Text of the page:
He said on Russian state TV that some foreign nationals are among those who surrendered but did not provide further details.

Family members of the fighters who held out in the steelworks have pleaded for them to be given rights as prisoners of war (POWs) and eventually returned to Ukraine. The International Committee of the Red Cross said on May 20 it was registering them as POWs.

Ukraine’s Deputy Prime Minister Iryna Vereshchuk said again on May 21 that authorities “will fight for the return of every soldier” captured from the Azovstal steelworks.

Meanwhile, Russia also launched what appeared to be a major assault to seize the last remaining Ukrainian-held territory in the Luhansk region.

“The Russian Army has started very intensive destruction of the town of Severodonetsk, the intensity of shelling doubled, they are shelling residential quarters, destroying house by house,” Luhansk Governor Serhiy Hayday said on his Telegram channel.

In early hours of May 21, air-raid sirens were going off in much of Ukraine, including in the Kyiv region and the southern port of Odesa.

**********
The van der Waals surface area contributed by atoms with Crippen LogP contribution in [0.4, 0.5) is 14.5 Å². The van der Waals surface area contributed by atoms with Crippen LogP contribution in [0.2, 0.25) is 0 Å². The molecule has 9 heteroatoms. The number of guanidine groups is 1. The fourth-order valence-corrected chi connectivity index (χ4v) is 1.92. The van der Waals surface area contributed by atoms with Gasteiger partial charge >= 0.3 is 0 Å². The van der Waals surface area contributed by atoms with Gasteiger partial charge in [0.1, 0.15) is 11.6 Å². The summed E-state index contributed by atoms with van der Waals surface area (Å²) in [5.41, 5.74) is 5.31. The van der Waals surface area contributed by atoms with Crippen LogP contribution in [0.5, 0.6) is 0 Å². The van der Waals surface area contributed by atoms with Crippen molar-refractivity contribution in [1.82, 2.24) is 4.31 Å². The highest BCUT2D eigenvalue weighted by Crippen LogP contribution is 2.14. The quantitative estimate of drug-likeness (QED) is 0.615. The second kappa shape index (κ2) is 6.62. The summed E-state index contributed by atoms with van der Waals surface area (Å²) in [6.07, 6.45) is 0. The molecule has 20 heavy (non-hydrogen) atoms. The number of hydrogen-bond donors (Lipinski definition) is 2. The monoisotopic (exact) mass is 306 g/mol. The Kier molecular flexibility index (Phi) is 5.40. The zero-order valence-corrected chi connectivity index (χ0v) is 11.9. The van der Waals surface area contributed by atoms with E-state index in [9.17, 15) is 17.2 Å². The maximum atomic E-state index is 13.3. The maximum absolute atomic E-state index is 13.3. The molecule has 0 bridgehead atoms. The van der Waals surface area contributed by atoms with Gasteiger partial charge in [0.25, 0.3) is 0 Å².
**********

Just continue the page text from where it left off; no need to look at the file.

Ukraine’s military General Staff said it had pushed back an offensive on Severodonetsk, part of what it described as major Russian operations along a stretch of the front line.

Russia had sought control of Mariupol, a port city on the Sea of Azov, to complete a land corridor to the Crimean Peninsula, which it annexed in 2014, and to free up troops to join the battle for control of the Donbas region.

Zelenskiy said Russia should be made to pay for every home, school, hospital and business it destroys. He called on Ukraine’s partners to seize Russian funds and property under their jurisdiction and use them to create a fund to compensate those who suffered.

Russia “would feel the true weight of every missile, every bomb, every shell that it has fired at us,” he said in his nightly video address.

With reporting by Reuters, AP, and AFP